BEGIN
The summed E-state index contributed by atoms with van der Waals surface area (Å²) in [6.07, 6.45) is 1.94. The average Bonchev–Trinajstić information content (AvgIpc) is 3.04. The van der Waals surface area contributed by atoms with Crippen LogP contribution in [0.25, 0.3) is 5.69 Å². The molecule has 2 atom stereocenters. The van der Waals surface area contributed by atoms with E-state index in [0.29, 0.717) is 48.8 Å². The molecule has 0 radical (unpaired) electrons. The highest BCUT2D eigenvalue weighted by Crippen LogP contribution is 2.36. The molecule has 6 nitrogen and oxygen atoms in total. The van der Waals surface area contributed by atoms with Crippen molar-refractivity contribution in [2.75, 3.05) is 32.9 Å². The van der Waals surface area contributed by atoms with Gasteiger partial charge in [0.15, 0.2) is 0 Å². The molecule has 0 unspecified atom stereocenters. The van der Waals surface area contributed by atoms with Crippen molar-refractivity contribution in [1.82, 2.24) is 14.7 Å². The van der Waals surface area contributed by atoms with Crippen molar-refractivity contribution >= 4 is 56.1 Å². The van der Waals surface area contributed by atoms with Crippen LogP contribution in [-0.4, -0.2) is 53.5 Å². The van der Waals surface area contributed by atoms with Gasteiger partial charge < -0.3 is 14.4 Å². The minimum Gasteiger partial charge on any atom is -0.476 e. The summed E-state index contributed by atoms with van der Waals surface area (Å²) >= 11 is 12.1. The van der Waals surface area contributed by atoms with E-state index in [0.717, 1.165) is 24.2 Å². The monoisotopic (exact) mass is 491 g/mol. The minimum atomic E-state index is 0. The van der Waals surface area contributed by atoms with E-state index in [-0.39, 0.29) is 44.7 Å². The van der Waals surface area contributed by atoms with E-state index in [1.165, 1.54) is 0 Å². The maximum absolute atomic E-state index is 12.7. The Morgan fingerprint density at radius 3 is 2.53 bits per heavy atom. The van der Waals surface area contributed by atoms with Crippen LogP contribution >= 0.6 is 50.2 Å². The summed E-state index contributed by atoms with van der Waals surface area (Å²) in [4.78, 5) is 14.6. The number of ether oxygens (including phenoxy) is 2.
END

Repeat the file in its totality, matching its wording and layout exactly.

The summed E-state index contributed by atoms with van der Waals surface area (Å²) in [6.07, 6.45) is 1.94. The average Bonchev–Trinajstić information content (AvgIpc) is 3.04. The van der Waals surface area contributed by atoms with Crippen LogP contribution in [0.25, 0.3) is 5.69 Å². The molecule has 2 atom stereocenters. The van der Waals surface area contributed by atoms with E-state index in [0.29, 0.717) is 48.8 Å². The molecule has 0 radical (unpaired) electrons. The highest BCUT2D eigenvalue weighted by Crippen LogP contribution is 2.36. The molecule has 6 nitrogen and oxygen atoms in total. The van der Waals surface area contributed by atoms with Crippen molar-refractivity contribution in [2.75, 3.05) is 32.9 Å². The van der Waals surface area contributed by atoms with Gasteiger partial charge in [0.15, 0.2) is 0 Å². The molecule has 0 unspecified atom stereocenters. The van der Waals surface area contributed by atoms with Crippen molar-refractivity contribution in [1.82, 2.24) is 14.7 Å². The van der Waals surface area contributed by atoms with Crippen molar-refractivity contribution >= 4 is 56.1 Å². The van der Waals surface area contributed by atoms with Crippen LogP contribution in [-0.4, -0.2) is 53.5 Å². The van der Waals surface area contributed by atoms with Gasteiger partial charge < -0.3 is 14.4 Å². The minimum Gasteiger partial charge on any atom is -0.476 e. The summed E-state index contributed by atoms with van der Waals surface area (Å²) >= 11 is 12.1. The van der Waals surface area contributed by atoms with E-state index in [0.717, 1.165) is 24.2 Å². The monoisotopic (exact) mass is 491 g/mol. The minimum atomic E-state index is 0. The van der Waals surface area contributed by atoms with E-state index in [-0.39, 0.29) is 44.7 Å². The van der Waals surface area contributed by atoms with E-state index in [1.165, 1.54) is 0 Å². The maximum absolute atomic E-state index is 12.7. The Morgan fingerprint density at radius 3 is 2.53 bits per heavy atom. The van der Waals surface area contributed by atoms with Crippen LogP contribution >= 0.6 is 50.2 Å². The summed E-state index contributed by atoms with van der Waals surface area (Å²) in [4.78, 5) is 14.6. The number of ether oxygens (including phenoxy) is 2.